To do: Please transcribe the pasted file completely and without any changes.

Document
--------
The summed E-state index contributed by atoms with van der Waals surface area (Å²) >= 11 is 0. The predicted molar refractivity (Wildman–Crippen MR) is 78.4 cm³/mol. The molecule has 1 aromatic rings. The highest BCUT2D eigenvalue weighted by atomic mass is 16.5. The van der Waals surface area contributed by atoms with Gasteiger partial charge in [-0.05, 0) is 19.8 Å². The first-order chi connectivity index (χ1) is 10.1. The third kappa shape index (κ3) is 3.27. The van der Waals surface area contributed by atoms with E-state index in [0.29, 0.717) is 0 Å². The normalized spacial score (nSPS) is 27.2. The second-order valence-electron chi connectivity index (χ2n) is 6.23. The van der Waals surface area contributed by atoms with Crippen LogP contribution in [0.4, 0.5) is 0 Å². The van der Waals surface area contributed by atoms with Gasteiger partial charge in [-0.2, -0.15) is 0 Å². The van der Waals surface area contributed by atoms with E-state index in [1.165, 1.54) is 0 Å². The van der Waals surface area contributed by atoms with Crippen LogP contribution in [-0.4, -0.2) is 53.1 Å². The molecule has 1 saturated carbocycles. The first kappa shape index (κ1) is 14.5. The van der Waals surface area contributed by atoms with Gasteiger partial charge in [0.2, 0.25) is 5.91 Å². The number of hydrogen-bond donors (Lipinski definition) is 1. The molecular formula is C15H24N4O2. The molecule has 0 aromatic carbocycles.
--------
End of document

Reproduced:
The summed E-state index contributed by atoms with van der Waals surface area (Å²) >= 11 is 0. The predicted molar refractivity (Wildman–Crippen MR) is 78.4 cm³/mol. The molecule has 1 aromatic rings. The highest BCUT2D eigenvalue weighted by atomic mass is 16.5. The van der Waals surface area contributed by atoms with Gasteiger partial charge in [-0.05, 0) is 19.8 Å². The first-order chi connectivity index (χ1) is 10.1. The third kappa shape index (κ3) is 3.27. The van der Waals surface area contributed by atoms with E-state index in [0.29, 0.717) is 0 Å². The normalized spacial score (nSPS) is 27.2. The second-order valence-electron chi connectivity index (χ2n) is 6.23. The van der Waals surface area contributed by atoms with Crippen LogP contribution in [0.4, 0.5) is 0 Å². The van der Waals surface area contributed by atoms with Gasteiger partial charge in [-0.2, -0.15) is 0 Å². The van der Waals surface area contributed by atoms with E-state index in [1.165, 1.54) is 0 Å². The van der Waals surface area contributed by atoms with Crippen LogP contribution in [-0.4, -0.2) is 53.1 Å². The molecule has 1 saturated carbocycles. The first kappa shape index (κ1) is 14.5. The van der Waals surface area contributed by atoms with Gasteiger partial charge in [0.2, 0.25) is 5.91 Å². The number of hydrogen-bond donors (Lipinski definition) is 1. The molecular formula is C15H24N4O2. The molecule has 0 aromatic carbocycles.